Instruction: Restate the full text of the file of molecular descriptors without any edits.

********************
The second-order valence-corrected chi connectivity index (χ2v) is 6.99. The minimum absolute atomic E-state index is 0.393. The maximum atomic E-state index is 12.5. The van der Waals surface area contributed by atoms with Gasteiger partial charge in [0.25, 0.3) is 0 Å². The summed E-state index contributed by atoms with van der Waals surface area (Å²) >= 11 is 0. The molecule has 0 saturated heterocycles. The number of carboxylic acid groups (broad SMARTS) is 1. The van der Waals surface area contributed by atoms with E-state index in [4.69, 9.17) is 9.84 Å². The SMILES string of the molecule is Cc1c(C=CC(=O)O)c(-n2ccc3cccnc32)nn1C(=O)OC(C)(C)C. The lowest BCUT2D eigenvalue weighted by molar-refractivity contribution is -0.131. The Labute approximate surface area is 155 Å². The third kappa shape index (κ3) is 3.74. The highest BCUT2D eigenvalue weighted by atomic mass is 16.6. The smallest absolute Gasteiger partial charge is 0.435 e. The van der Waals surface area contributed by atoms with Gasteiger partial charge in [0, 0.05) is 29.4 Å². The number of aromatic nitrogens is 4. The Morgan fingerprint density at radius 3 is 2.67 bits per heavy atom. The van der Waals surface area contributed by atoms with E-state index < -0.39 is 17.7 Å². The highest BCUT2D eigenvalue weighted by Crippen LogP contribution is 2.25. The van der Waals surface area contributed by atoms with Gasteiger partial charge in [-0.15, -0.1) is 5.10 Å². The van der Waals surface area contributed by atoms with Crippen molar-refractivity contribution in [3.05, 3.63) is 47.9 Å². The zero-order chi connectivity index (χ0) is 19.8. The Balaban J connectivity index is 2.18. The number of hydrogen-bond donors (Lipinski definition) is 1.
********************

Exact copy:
The second-order valence-corrected chi connectivity index (χ2v) is 6.99. The minimum absolute atomic E-state index is 0.393. The maximum atomic E-state index is 12.5. The van der Waals surface area contributed by atoms with Gasteiger partial charge in [0.25, 0.3) is 0 Å². The summed E-state index contributed by atoms with van der Waals surface area (Å²) >= 11 is 0. The molecule has 0 saturated heterocycles. The number of carboxylic acid groups (broad SMARTS) is 1. The van der Waals surface area contributed by atoms with E-state index in [4.69, 9.17) is 9.84 Å². The SMILES string of the molecule is Cc1c(C=CC(=O)O)c(-n2ccc3cccnc32)nn1C(=O)OC(C)(C)C. The lowest BCUT2D eigenvalue weighted by molar-refractivity contribution is -0.131. The Labute approximate surface area is 155 Å². The third kappa shape index (κ3) is 3.74. The highest BCUT2D eigenvalue weighted by atomic mass is 16.6. The smallest absolute Gasteiger partial charge is 0.435 e. The van der Waals surface area contributed by atoms with Gasteiger partial charge in [0, 0.05) is 29.4 Å². The number of aromatic nitrogens is 4. The Morgan fingerprint density at radius 3 is 2.67 bits per heavy atom. The van der Waals surface area contributed by atoms with E-state index < -0.39 is 17.7 Å². The highest BCUT2D eigenvalue weighted by Crippen LogP contribution is 2.25. The van der Waals surface area contributed by atoms with Gasteiger partial charge in [-0.15, -0.1) is 5.10 Å². The van der Waals surface area contributed by atoms with Crippen molar-refractivity contribution in [3.05, 3.63) is 47.9 Å². The zero-order chi connectivity index (χ0) is 19.8. The Balaban J connectivity index is 2.18. The number of hydrogen-bond donors (Lipinski definition) is 1.